I did our first big purge of toys while my girls were sleeping—it was easier that way, they were too little to really understand what we were doing. Since then though, we’ve done a few decluttering sessions together. Because I do think it’s important to involve our kids in the process and let them have a say in what goes. Otherwise we're not teaching our kids anything, they're just having our will imposed on them. Not going to lie, it can be difficult doing this with your kids. There have been a number of times when they want to give something away that I think they should keep. I've had to fight the urge to force them to choose something else a couple of times. This isn't to say that you can't tell them no, we need to keep that. There are times for that too, like when your kid wants to get rid a toy you see them play with almost everyday.
In addition to adapting one of the techniques I talked about in my last post, here are a few kids specific tips for you.
Three Ways to Tackle Clutter from Kids
- Treasure Boxes
If you have a collector like my Stella--give them a designated area to keep their collections. Stella's used to be a drawer in her jewelry box. But recently we "upgraded" her to an old diaper box that I covered in paper and she decorated. Just find something that works for you and your child.
What goes into the treasure box is up to your child. Stella keeps rocks, strings from her blanket, some dead flowers, a pipe cleaner bracelet, and a bunch of other random stuff. To me the majority of the objects in that box are trash. I'd throw them away in a heart beat. But to her they're truly treasures. But here's the secret...the box limits the amount of stuff she can keep. When she goes to put something in it, and there's not room for it, she has a choice to make. She has to reevaluate what's she wants to put in there and what's already in there and then pick something to give up. This works because it puts distance between when the treasure was found and it has to be given it up. Often times it doesn’t mean as much after a couple months or so.
- Display or Photograph Artwork
If your lucky enough—like me— to be on the receiving end of countless drawings and crafts then you're probably asking, "What the heck do I do with all these priceless, wonderful, meaningful works of art?!" Well, you can do what I do and sneak them into the recycling bin after a day or so and then blame your husband when your annoyed 4 year old finds them and asks, "Why is my drawing of X in the recycling?"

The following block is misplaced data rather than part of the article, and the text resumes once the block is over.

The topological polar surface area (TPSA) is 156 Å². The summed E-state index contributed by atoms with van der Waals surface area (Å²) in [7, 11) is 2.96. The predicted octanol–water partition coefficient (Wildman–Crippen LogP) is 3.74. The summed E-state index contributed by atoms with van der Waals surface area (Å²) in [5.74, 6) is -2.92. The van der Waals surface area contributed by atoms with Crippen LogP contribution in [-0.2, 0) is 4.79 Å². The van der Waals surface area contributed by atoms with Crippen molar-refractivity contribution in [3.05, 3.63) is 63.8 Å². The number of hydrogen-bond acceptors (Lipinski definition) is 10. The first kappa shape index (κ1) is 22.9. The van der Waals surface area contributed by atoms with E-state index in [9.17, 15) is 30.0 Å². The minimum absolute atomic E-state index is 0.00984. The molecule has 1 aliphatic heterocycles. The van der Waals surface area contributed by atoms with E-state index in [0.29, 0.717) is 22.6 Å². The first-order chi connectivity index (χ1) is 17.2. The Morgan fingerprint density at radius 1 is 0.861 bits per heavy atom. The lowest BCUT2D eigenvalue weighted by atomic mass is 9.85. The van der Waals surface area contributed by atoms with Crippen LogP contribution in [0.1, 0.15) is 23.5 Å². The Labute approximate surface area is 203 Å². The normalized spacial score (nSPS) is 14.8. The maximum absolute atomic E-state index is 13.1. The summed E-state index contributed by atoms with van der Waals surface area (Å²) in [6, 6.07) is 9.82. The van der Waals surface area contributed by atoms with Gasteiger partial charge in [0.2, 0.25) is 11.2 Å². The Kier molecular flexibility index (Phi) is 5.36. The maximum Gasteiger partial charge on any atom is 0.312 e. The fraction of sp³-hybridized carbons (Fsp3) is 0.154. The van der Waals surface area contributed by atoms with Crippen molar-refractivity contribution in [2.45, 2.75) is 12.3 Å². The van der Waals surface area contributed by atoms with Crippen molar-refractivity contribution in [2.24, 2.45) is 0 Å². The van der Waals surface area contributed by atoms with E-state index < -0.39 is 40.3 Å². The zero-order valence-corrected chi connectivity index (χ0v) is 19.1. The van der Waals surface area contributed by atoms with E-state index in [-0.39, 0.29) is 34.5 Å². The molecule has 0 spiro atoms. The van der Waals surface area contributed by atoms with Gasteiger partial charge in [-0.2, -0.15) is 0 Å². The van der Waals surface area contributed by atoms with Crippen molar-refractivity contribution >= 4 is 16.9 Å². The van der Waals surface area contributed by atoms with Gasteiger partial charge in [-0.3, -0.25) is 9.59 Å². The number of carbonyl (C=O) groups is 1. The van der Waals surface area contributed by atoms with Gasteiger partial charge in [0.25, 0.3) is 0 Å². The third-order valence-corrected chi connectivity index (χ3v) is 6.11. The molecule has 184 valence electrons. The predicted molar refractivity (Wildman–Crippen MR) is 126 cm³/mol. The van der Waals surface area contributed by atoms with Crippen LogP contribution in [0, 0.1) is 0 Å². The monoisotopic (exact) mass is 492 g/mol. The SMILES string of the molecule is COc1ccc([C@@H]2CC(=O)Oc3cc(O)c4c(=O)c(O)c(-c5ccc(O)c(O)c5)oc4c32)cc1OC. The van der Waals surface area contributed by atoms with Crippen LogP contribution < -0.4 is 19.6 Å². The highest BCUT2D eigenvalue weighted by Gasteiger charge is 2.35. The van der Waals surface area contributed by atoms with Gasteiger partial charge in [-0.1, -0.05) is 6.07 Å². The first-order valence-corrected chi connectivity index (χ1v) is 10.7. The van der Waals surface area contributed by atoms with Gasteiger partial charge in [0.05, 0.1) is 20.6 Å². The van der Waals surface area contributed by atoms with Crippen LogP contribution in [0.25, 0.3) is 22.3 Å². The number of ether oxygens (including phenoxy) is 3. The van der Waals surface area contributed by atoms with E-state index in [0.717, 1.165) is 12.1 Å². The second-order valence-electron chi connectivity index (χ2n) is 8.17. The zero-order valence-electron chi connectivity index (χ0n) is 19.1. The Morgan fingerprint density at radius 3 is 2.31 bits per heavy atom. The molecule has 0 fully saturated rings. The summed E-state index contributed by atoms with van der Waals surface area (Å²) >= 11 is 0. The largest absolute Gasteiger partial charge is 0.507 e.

Or you can create a display board and rotate the artwork out as new stuff gets made. This is on my to-do list, but I haven't finished Pinning ideas of how to do it yet ;) One other option is to photograph the special pieces. I have a friend who has an Instagram account dedicated to her kids' artwork. I love this idea! Then you could have photo books printed for each kid. I really need to get around to doing this for my girls too.
- Limit Gifts
Some minimalist families have eliminated gifts all together. Others have found creative ways to limited them. This is how our family has approached limiting gifts through out the year. You don't have to do it my way, get creative and find what works for your family!
Birthdays: They get one small, inexpensive gift plus we take them on a Birthday Field Trip.
Valentine's Day: Tim usually brings home from work a balloon for each of the girls and movie to share
Easter: $20 budget for each basket
Christmas: 4 gifts each—a need, a want, something to read, something to wear—and we have a $20 budget for each stocking.
Making the decision to limit the amount toys in your home or gifts might also mean you'll have to have some uncomfortable conversations with your family. It might mean being honest with yourself and confronting your excuses for over buying at holidays, birthdays and everything in between. It's super important that we recognize and comes to term with the fact that it's us not our kids who are buying all of these toys we're tripping over. We're the parent. We have to set the boundaries, our kids certainly aren't going to do that for themselves.
Keeping Clutter Out (Part 1)
Keeping Clutter Our (Part 2)